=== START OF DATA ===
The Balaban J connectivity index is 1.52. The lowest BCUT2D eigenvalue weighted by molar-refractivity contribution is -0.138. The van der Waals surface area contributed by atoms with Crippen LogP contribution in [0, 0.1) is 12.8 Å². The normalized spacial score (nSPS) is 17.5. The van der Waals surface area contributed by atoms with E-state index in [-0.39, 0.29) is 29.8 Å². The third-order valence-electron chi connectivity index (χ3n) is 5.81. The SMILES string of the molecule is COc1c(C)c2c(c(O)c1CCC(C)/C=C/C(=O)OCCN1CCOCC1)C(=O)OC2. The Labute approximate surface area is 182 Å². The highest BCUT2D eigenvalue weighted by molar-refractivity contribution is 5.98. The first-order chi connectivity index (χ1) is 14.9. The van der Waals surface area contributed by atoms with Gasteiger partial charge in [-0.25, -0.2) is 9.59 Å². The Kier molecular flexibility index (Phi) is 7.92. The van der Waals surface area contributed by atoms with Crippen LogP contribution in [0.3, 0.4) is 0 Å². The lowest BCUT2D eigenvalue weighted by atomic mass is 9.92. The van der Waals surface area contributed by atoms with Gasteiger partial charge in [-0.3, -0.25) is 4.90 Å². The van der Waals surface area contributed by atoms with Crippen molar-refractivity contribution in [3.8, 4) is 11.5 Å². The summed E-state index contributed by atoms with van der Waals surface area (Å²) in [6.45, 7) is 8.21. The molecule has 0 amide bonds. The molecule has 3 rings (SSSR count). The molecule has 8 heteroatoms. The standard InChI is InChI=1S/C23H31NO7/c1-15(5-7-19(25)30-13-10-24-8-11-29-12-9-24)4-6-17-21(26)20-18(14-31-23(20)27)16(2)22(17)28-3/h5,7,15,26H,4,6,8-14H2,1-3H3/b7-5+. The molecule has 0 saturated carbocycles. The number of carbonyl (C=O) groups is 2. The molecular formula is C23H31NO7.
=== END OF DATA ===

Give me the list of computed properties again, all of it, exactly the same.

The Balaban J connectivity index is 1.52. The lowest BCUT2D eigenvalue weighted by molar-refractivity contribution is -0.138. The van der Waals surface area contributed by atoms with Crippen LogP contribution in [0, 0.1) is 12.8 Å². The normalized spacial score (nSPS) is 17.5. The van der Waals surface area contributed by atoms with E-state index in [-0.39, 0.29) is 29.8 Å². The third-order valence-electron chi connectivity index (χ3n) is 5.81. The SMILES string of the molecule is COc1c(C)c2c(c(O)c1CCC(C)/C=C/C(=O)OCCN1CCOCC1)C(=O)OC2. The Labute approximate surface area is 182 Å². The highest BCUT2D eigenvalue weighted by molar-refractivity contribution is 5.98. The first-order chi connectivity index (χ1) is 14.9. The van der Waals surface area contributed by atoms with Gasteiger partial charge in [-0.25, -0.2) is 9.59 Å². The Kier molecular flexibility index (Phi) is 7.92. The van der Waals surface area contributed by atoms with Crippen LogP contribution in [0.3, 0.4) is 0 Å². The lowest BCUT2D eigenvalue weighted by atomic mass is 9.92. The van der Waals surface area contributed by atoms with Gasteiger partial charge in [-0.3, -0.25) is 4.90 Å². The van der Waals surface area contributed by atoms with Crippen molar-refractivity contribution in [3.8, 4) is 11.5 Å². The summed E-state index contributed by atoms with van der Waals surface area (Å²) in [6.45, 7) is 8.21. The molecule has 0 amide bonds. The molecule has 3 rings (SSSR count). The molecule has 8 heteroatoms. The standard InChI is InChI=1S/C23H31NO7/c1-15(5-7-19(25)30-13-10-24-8-11-29-12-9-24)4-6-17-21(26)20-18(14-31-23(20)27)16(2)22(17)28-3/h5,7,15,26H,4,6,8-14H2,1-3H3/b7-5+. The molecule has 0 saturated carbocycles. The number of carbonyl (C=O) groups is 2. The molecular formula is C23H31NO7.